Tag Archives: Prawn Festival

Prince Harry, Baron Kilkeel

The town of Kilkeel, in County Down, Northern Ireland, is an ancient settlement famous for its granite, its fishing fleet, the natural beauty of its mountains of Mourne that ‘sweep down to the sea’, and as from the 19th May 2018, its royal connection, as Prince Harry became on his wedding day HRH The Duke of Sussex, Earl of Dumbarton and Baron Kilkeel.

Albert Bridge / Departure from Kilkeel harbour

A trawler leaves Kilkeel harbour

Perhaps less well known is Kilkeel’s Prawn Festival, which began in 1963 and featured its own royals: not King Prawn, as might be hoped for, but the King of Mourne, and King Neptune who arrived, trident in hand, on a trawler. British Pathe shows some wonderful footage of the event in 1963. The event has been replaced in modern times by the Kilkeel Seafood Festival.

For more information and archive photographs of Kilkeel’s Prawn Festival see tracingyourmourneroots.com.

Although the new Baron and his wife, HRH The Duchess of Sussex, have yet to make a trip there, royal visitors are no novelty for Kilkeel. The Queen has made a visit, and in 2011 Prince Charles and the Duchess of Cornwall visited Kilkeel High School.

The parish of Kilkeel also boasts an estate designed for entertaining on a royal scale, although it is currently out of commission. Mourne Park, seat of the Earls of Kilmorey, is one of Northern Ireland’s grandest estates, built originally on 800 acres of land that was granted by Edward VI in 1552 to Sir Nicholas Bagnall, Marshall General of the Army in Ireland. It was rebuilt, in local granite, in 1806 by the 12th Viscount Kilmorey, Francis Jack Needham, who in reward for military service to the crown in America, and in the Irish Rebellion of 1798, was created Viscount Newry and Morne and Earl of Kilmorey in 1822.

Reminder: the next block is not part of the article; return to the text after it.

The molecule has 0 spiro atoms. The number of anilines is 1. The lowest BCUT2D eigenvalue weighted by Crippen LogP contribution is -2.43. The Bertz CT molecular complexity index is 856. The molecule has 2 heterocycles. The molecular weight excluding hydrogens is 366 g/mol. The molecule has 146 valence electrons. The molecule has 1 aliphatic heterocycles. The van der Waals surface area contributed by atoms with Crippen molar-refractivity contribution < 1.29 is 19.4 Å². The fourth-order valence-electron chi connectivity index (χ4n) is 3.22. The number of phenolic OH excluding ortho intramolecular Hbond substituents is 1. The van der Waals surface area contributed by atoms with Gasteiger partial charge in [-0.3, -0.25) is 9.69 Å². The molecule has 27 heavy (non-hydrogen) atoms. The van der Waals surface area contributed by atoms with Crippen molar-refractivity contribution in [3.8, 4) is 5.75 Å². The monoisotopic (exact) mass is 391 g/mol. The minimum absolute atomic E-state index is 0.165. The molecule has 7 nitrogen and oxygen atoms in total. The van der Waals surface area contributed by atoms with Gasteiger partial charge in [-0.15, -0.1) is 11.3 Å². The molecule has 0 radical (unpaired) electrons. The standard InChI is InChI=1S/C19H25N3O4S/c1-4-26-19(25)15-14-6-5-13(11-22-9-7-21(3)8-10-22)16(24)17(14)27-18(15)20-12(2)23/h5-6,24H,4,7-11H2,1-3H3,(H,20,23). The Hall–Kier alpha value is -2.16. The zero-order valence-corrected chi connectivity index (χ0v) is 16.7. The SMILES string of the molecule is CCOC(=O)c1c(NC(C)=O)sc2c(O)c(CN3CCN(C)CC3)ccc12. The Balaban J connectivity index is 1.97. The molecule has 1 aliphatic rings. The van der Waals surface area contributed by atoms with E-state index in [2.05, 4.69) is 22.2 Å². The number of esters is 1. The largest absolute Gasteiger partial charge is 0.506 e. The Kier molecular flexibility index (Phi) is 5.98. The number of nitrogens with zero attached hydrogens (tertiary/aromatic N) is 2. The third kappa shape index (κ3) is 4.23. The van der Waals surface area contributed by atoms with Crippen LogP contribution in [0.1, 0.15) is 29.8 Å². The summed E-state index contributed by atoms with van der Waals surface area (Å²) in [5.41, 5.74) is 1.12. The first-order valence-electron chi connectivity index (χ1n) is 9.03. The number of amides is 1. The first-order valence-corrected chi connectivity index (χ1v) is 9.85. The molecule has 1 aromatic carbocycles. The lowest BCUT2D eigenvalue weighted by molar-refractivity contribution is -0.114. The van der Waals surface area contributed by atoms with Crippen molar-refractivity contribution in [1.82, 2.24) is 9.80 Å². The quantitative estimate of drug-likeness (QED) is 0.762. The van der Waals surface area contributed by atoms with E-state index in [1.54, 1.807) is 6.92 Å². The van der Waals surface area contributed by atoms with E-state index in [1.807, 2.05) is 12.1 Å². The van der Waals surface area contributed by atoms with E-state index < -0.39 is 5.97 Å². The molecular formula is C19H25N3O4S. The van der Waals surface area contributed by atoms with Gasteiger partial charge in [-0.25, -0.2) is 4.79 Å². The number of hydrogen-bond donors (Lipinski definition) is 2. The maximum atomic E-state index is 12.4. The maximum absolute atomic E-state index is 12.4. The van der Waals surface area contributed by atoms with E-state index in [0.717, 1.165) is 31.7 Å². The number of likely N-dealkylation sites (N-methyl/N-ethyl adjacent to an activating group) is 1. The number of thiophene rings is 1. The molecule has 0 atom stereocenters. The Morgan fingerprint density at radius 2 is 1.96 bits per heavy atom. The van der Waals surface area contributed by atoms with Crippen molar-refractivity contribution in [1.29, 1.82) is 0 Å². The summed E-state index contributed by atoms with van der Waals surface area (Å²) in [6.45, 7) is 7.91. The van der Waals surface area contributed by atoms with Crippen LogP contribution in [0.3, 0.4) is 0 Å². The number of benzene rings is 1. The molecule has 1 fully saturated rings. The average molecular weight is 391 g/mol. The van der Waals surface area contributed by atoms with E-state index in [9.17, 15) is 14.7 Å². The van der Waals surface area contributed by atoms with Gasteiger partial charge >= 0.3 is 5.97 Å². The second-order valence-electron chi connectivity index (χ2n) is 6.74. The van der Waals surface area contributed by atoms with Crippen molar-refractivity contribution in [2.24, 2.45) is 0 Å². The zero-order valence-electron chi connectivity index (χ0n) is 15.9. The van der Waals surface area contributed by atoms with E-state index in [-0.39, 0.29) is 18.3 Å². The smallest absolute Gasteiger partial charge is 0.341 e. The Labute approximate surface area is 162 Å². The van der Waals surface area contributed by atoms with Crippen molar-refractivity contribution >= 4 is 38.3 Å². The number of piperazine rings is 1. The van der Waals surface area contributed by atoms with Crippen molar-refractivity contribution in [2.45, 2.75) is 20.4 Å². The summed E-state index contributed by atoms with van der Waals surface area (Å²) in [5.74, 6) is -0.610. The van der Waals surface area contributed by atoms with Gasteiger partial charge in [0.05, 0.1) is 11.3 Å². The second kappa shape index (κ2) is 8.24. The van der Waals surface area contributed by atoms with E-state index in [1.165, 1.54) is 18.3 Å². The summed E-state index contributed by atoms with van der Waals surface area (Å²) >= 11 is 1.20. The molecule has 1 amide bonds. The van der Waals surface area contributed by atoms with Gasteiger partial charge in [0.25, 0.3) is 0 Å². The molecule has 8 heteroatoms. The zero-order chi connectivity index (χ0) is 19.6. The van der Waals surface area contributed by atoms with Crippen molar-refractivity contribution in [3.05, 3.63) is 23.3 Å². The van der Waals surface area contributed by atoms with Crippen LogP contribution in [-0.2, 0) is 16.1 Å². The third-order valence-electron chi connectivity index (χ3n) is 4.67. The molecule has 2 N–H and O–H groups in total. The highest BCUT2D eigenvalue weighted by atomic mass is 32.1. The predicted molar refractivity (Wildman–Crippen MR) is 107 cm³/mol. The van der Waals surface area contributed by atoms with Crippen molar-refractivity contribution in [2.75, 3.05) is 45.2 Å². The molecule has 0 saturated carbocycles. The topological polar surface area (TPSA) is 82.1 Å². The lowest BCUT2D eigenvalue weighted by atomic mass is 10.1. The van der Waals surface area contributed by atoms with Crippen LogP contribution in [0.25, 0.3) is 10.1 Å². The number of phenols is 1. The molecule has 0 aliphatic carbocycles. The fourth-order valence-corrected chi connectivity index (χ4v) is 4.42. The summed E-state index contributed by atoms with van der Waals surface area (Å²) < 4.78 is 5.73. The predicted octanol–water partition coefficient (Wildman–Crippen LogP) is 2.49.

On the death of the 1st Earl in 1832, his son, also named Francis Jack Needham, succeeded, and saw the estate through the famine years of the 1840s; the ‘famine wall’ on the estate was his means of providing extra employment. There is some evidence that the poor of the parish suffered less during those desperate times than elsewhere. A workhouse had been built in Newry Street, Kilkeel, in 1841, with a fever house added on soon afterwards, but the minutes of the Board of Guardians suggest that there was less starvation and fever than in other parts of Ireland.

Edward VII is said to have been a frequent visitor to Mourne Park, and other notable guests have included the Queen Mother and Errol Flynn. During the Second World War it was used as a planning base for the Normandy landings. However, the modern history of the house is one of sad decline. The subject of family dispute in the late 20th/ 21st centuries, the estate was put up for sale in 2008, at which point it had 17 bedrooms, 8 reception rooms, and a footprint of some 25,000 square feet, set in an estate of 140 acres. The house was still for sale when it suffered a catastrophic fire in 2013, which caused the main roof to collapse. It currently awaits a new future, which perhaps will dawn the more quickly now that Kilkeel has become such a focus of interest.